History, How to Write Historical Fiction

Don’t Modernize Historical Characters (too much)

One of my BIGGEST pet peeves in reading historical fiction, especially works that are not historical novels (if you’d like to read about that click here), are characters who are basically 21st century people put into the past.

via GIPHY

I understand that in some sense historical fiction, like all modern writing, is a reflection of the time. That’s where the genre neo-Victorian comes in—in layman terms a reworking of the Victorian era as a reflection of modern times and a greater understanding of the era. To learn more click here. However, I do not like when authors sugarcoat history or make their characters all too modern. Of course one can never be 100% historically accurate. In my own writing, my characters are definitely more modern than their historical counterparts.

via GIPHY

Yet, they follow the social protocols of the time (at least in public), they wear the proper clothing, and I don’t sugarcoat the true atrocities of history.  I LOVE history, but you cannot truly understand it without understanding that we’re lucky to be in the time we are in today. Hello, women rights? No legal slavery. Vaccines. Running water. Contact lenses. Freedom of religion. Need I say more?

via GIPHY

 

Ten items to be aware of when writing historically accurate characters:

  1. The speech of the time. It’s always best to look things up, because you truly never know. For example, “Wow,” is from the 16th century, whereas “Smog” is from the early 20th
  2. Appropriate past times? Wealthy men fenced, whereas wealthy women painted. In the lower classes, there were less stringent categories. Every society and time will have different protocols.
  3. How could the different sexes mingle? In the upper crust in Victorian England, a man could not speak with a woman unless he had been introduced. In the lower classes, again, this was less strict.
  4. What were the different levels of society? How did they mingle? A person of the lower class, especially in Europe, would not interact with someone of the upper class as their equal. In the United States, a person could work their way up to the upper class, thus creating less strict class systems. In addition, how were different races treated?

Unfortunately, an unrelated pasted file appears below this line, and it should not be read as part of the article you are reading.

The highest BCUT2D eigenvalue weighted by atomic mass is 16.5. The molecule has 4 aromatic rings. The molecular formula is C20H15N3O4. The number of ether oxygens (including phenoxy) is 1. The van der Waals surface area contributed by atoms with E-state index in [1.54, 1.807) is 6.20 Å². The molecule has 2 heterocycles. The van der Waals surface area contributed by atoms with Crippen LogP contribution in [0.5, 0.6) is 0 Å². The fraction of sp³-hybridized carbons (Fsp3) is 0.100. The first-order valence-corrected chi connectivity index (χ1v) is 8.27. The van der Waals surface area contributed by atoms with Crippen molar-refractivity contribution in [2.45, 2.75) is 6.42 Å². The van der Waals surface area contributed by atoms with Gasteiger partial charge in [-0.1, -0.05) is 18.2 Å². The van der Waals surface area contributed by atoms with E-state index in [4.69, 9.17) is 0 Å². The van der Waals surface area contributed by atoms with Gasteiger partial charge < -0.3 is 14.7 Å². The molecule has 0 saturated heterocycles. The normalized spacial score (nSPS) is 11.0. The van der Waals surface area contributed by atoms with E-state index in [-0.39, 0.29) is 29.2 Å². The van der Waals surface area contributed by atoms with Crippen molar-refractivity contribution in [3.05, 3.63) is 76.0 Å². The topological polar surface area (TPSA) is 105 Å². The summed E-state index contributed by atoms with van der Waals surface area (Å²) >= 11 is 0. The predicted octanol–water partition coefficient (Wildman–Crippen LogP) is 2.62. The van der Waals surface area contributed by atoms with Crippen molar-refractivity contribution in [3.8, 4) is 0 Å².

5. How were men expected to act? In the past, much of society was patriarchal. Men often had the roles of leader of the household, etc. As a side note, how were people who were non-cis-gendered treated.
  6. How were women expected to act? Women, were considered the weaker sex and were often treated like lesser beings. Yet, remember, this does not mean you need to create a female character who is a doormat. Neither do you have to create a “masculine” female character. Women can be strong without exhibiting “masculine” traits, past times, or clothing. Even modern female characters fall to this perception—it’s ok to like “feminine” things and still be strong, brave, powerful, and the like.
  7. How did adults act? How did children act? Sadly, for much of history, children were not allowed the childhoods we’re allowed today. How children were treated in the early 1800s and late 1800s were drastically different, so do your research.
  8. Jobs/Duties of each level of society/gender/age? Child labor existed well into the 20th Women didn’t create an influx into the working world until after World War I. Men were fashion designers, before women were allowed to be. PET PEEVE: The nice white slave owner, ick.
  9. Religion, often dictated every level of society. In a later post, I will cover why I think it is important to have a fundamental understanding of Christian history to understand both world and Western history.
  10. Don’t be afraid to reinterpret history, but always be aware that a too modern character does nothing to reflect upon the past nor does it gain a greater understanding. If your characters are racist, sexist, etc., it’s not a reflection of you. Characters do not equal their authors’ viewpoints. A stronger historical story represents the good and the bad.

Thank you for reading this episode of…

via GIPHY

What are your pet peeves? Let me know below in the comments.

 

 

Leave a Reply

Your email address will not be published. Required fields are marked *

WordPress spam blocked by CleanTalk.